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Negotiating With Mr. and Ms. Huge Pain

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Sadly, not everyone is like us – wonderful, charming, amusing, attractive.  Despite our best efforts to be a role model of perfection, setting them a good example, others persist in being a major pain.  Here are 12 selective tips on negotiating with the difficult amongst us.
 
1. Have a positive attitude
Sounds like a motherhood statement but deciding to see the negotiation as a learning experience in the real laboratory of life, as a means to enhance our win-win negotiating skills, changes the starting point of the discussion in our favour.
 
2. Meet on mutual ground
Try to meet, rather than engage in a protracted email war or discuss complex issues over the phone.  Face to face is best and preferably on neutral ground for both of you.  Away from the workspace is often best, such as over coffee or lunch, away from the office.
 
3. Clearly define and agree on the issue
Sometimes we are arguing about different things under the same banner.  By defining the issue in commonly understood words, we are a long way toward achieving better clarity about what is at stake.  If the issue is a biggy, then break it down into bits that can be dealt with one by one, in concrete detail.
 
4. Do your homework
Start by taking the other person’s case and building the argument from their perspective.  This often opens up gaps in our information or assumptions we are drawing, based on no particular facts.  Decide what is our BATNA – the best alternative to a negotiated agreement or our walk away position.  Also determine what we can accept, what we can live with and what would be an ideal outcome.
 
5. Take an honest inventory of yourself
Be more self-aware of aspects of your personality  and style which may help or hinder the negotiations.  Nominate your "hot buttons", which if they get pushed, triggers an explosion inside you and decide not to allow yourself to react that way.  Watch your language and tone, as these usually go straight to the default mode in arguing and you probably don’t want to go there.
 
6. Look for shared interests
Conflict has a way of magnifying perceived differences and minimizing similarities, so look for common goals and desired outcomes.  There may be a common objective but the disagreement is often around the best path toward achieving it. Focusing on the common goal and the desired future, keeps the conversation moving forward.
 
7. Deal with facts, not emotions
In sport we say play the ball not the opponent.  So we should focus on the issue not the messenger.  Maintaining a goal oriented rational approach may be difficult, especially when the ego gets in play, but try and de-personalize the conflict and separate the issues from the personalities involved.  Instead of being defensive, ask clarifying questions that get them talking and you listening.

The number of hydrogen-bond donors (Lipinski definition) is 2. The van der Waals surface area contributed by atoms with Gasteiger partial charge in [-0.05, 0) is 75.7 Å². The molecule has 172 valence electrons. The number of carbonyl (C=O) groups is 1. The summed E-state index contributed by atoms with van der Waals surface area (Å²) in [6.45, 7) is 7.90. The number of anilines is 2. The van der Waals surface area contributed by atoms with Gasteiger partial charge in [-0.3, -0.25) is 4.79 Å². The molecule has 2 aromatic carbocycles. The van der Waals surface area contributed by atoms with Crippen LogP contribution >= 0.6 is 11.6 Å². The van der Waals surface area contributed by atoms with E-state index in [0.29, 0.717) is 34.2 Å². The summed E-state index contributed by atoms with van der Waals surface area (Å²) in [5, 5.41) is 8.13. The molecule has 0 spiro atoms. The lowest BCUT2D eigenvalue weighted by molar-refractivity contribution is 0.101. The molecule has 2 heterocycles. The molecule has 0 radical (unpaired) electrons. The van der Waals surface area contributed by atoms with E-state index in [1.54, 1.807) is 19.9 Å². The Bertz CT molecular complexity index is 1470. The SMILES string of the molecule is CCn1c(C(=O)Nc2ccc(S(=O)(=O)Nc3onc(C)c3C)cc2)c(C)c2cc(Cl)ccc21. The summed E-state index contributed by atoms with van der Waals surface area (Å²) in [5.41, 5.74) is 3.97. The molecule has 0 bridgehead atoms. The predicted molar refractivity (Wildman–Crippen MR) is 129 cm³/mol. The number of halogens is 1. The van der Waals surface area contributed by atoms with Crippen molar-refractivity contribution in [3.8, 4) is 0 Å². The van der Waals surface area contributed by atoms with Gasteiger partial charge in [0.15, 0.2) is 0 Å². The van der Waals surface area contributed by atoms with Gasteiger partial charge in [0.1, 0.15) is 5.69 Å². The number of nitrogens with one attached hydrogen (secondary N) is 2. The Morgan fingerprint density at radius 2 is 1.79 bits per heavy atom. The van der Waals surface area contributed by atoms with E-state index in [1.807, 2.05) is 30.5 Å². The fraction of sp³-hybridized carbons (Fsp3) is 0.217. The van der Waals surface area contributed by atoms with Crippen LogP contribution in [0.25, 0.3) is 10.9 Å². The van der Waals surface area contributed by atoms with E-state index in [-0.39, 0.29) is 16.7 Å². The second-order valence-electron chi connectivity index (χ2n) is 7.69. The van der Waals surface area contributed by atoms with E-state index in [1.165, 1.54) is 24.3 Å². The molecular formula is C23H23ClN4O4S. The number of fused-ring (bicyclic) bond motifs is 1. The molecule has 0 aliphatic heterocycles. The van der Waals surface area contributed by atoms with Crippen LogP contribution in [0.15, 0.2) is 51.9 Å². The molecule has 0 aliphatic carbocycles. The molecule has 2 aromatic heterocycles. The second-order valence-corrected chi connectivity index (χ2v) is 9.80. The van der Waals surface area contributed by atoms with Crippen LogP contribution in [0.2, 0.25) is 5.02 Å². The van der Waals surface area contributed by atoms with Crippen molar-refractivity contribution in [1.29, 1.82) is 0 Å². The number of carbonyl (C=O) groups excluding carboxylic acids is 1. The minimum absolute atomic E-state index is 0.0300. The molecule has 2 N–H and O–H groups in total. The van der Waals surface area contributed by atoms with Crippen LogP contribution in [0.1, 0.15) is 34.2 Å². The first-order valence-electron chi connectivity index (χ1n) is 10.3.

8. Be honest
Be honest and transparent about what is important to you and why.  Clearly state your goals, issues and objectives so the other side can grasp where you are coming from.  Don’t assume it is obvious, because it probably isn’t.  If only common sense was more common!
 
9. Present alternatives and provide evidence
Create options and alternatives demonstrating your willingness to compromise.  Frame options taking into consideration their interests and back up your plans with evidence.
 
10. Be an expert communicator
Be clear, be clear, be clear.  Ask questions, paraphrase for understanding and always check for their understanding of what you are saying.  Miscommunication is often the major culprit in conflict.
 
11. End on a good note
Shake on it, agree the actions steps and who is accountable for what, by when and how.
 
12. Enjoy the process
Reflect and learn from every negotiation.  Have your own criteria to evaluate the process and solution then write it down as a record for future reference.  See your own growth being aided by understanding and learning from different points of view.
 
 
Tricky personalities and difficult people will never just conveniently go away.  Instead, we need to be better prepared in dealing with them.  We can keep repeating the same procedures and wonder why we never get a better result or we change our approach.  Einstein’s definition of being crazy by the way, was to keep doing the same things but expect a different result.  Don’t go crazy - these practical tips will help us on the journey to a less stressful and more rewarding future.
 
 
Action Steps
 
1. Have a positive attitude
2. Meet on mutual ground
3. Clearly define and agree on the issue
4. Do your homework
5. Take an honest inventory of yourself
6. Look for shared interests
7. Deal with facts, not emotions
8. Be honest
9. Present alternatives and provide evidence
10. Be an expert communicator
11. End on a good note
12. Enjoy the process
 
 
 
 
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